The Place Is Here. The Time Is Now.
An exhibition at Nottingham Contemporary examined just how the neglected discourse around artists and identity is topical again these days in Britain. Our author Mia Jankowicz took a closer look.
6. June 2017
It’s currently impossible to write anything about British cultural politics without mentioning Brexit, so this review of Nottingham Contemporary’s The Place Is Here is going to get it out of the way early. This was a show that suddenly seemed very, very necessary. Here we are pursuing the regressive nationalist fantasy of Brexit Britain, limiting ourselves to provincial little arguments about barista visas and what color passport to have because for decades the mainstream has been too intellectually toothless to address what it means to be a post-imperial nation with a diverse, globally connected population. You only had to look at Chila Kumari Burman’s mocking Convenience Not Love (1985), filled to the brim with passports and images of “hordes” of arriving South Asians, to imagine it’s aimed at some future Brexiteer. Arguably the last time any sort of cultural discussion to equip the country for this reality took place in the 1980s through the works and discussions of what was loosely – and contestedly – termed the Black Art Movement.
To the British art industry’s bourgeois white majority, the debates on artists and identity – often mixed up, poorly, with a debate on art’s role in social cohesion – went in and out of fashion over a couple of decades until it subsided into a particularly British embarrassed silence. In this regard, The Place is Here was a much needed reminder. Especially its archival sections – including audio, texts, and ephemera from initiatives such as Black Students In Fine Art, BLK Art Group, and The First National Black Art Convention–- reminded the viewer that those discussions were combative, critically reflexive, and deeply suspicious of “identity politics” from the off.
The works in The Place Is Here that would have seemed gauche and strident during the post-everything 1990s and 2000s now, in part thanks to the instantaneousness and extremity of social media-led political expression, have a new life. Take Eddie Chambers’s Destruction of the National Front (1979–80), which he made when still a student. The collaged work consists of four frames, roughly A3, showing a Union Jack in the shape of a swastika; from left to right, the shape is gradually torn up until it disintegrates. It’s as simple and as combative as its subject. And if we were wrong about one thing in the 1990s, it’s that the impulses of the National Front never really got destroyed, only absorbed and transformed.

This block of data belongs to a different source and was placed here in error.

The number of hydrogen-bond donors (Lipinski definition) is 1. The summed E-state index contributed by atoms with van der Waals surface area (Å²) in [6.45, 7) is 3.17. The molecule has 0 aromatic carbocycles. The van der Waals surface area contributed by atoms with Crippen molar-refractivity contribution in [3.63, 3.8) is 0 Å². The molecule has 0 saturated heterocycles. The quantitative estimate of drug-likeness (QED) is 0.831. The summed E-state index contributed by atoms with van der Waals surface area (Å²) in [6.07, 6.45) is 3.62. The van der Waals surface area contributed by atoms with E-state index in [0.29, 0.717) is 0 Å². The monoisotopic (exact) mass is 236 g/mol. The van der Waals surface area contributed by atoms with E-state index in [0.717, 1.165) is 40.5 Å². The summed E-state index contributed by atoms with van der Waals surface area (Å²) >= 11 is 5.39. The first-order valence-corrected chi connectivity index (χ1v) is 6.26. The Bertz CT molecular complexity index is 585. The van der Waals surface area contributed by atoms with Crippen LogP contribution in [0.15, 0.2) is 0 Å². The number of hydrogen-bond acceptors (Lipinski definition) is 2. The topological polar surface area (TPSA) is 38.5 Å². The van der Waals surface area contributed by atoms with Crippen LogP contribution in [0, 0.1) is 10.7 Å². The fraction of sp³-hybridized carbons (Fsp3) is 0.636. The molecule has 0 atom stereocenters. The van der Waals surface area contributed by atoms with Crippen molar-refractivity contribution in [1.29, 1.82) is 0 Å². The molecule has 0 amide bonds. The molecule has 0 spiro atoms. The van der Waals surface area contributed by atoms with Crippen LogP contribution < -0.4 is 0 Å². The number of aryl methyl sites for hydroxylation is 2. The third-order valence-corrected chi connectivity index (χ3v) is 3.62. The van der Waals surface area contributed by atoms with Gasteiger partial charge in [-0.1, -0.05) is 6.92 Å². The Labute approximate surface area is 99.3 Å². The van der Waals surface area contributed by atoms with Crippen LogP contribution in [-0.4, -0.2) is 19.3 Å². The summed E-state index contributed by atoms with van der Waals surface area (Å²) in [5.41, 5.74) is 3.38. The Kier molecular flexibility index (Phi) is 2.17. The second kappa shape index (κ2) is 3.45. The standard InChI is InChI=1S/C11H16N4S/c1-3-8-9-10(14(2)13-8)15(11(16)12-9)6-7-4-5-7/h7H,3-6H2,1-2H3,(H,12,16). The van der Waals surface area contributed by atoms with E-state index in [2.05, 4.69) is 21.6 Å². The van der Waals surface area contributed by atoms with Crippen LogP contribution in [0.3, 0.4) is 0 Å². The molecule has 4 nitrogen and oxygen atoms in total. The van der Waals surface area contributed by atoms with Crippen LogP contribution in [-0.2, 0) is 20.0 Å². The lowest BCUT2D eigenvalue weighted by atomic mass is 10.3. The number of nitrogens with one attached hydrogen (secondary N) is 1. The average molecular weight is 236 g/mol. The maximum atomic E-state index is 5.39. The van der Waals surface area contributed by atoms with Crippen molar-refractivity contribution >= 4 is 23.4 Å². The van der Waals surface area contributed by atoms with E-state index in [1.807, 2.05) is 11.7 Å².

Montage and collage were so prevalent across the audiovisual, two-dimensional, and sculptural works in the exhibition that it’s easy to read several things into it, most strongly the insistence of multiple cultural sources and, by turn, irreducibility to a single authoritative voice or story. The Black Audio Film Collective’s 1986 film Handsworth Songs was commissioned (but never screened) by Channel Four a year after a summer of riots in cities across England in response to police brutality. The interwoven TV footage, photographs and personal reflection, driven by a collaged soundtrack, took the experimental film essay as a necessarily political form.
Gavin Jantjes’s A South African Colouring Book (1974–75) also showed just how much of the era’s graphic sensibility was influenced by this scrapbooked, collaged aesthetic. Across twelve panels, the ostensible “coloring book” is a patchwork of overlaid notes, screenprints, identification papers, newsprint, and photographs all attesting to the rigid racial designations of apartheid South Africa and their impact on black bodies. Stenciled letters next to a repeated logo of a child’s paintbox give coloring-in instructions such as: “Colour this whites only” or “Colour this labour dirt cheap.” In Autoportraits (1990) a series of three black and white head-and-shoulder photographs by Joy Gregory, we see the artist from the back, head bowed; from the side, but with her profile cut off; and in three-quarter rear profile, chin jutting away. Gregory’s earlier-career work was preoccupied with the black female presence or absence in Europeanized narratives of femininity. But after having spent time with Jantjes’s piece, just the refusal to make a conventional portrait also comes across as refusing to be surveilled, identified, and classified.
One of the questions implied by the exhibition was how much overdue remembering we are prepared to do. Wednesday’s announcement of the Turner Prize shortlist included the very well-deserved Lubaina Himid, whose late inclusion under a newly-stretched age limit is kind of indicative of the flurry of belated appreciation the art scene, at least, is having. The first work that greeted the viewer in the exhibition was Himid’s Toussaint L’Ouverture (1987), a roughly life-size naively painted and collaged cut-out of the Haitian freed slave and revolutionary leader. His eighteenth-century-style trousers were filled in by news clippings contemporary to Himid, announcing headlines of racism in 20th-century Britain. Black hand-painted lettering admonished the viewer: “This news wouldn’t be news if you had heard of Toussaint L’Ouverture.” It has never been clearer that the point remains today: the need for a history lesson even as simple as this is fundamental to the fabric of an open, liberal society.
A selection from the exhibition will also be on show at the Middlesbrough Institute of Modern Art (MiMA) from 17th June-8th October.
Mia Jankowicz is a writer, editor and independent curator based between Cairo and London. She writes about contemporary culture, art and current affairs, often with a focus on Egypt and the Middle East.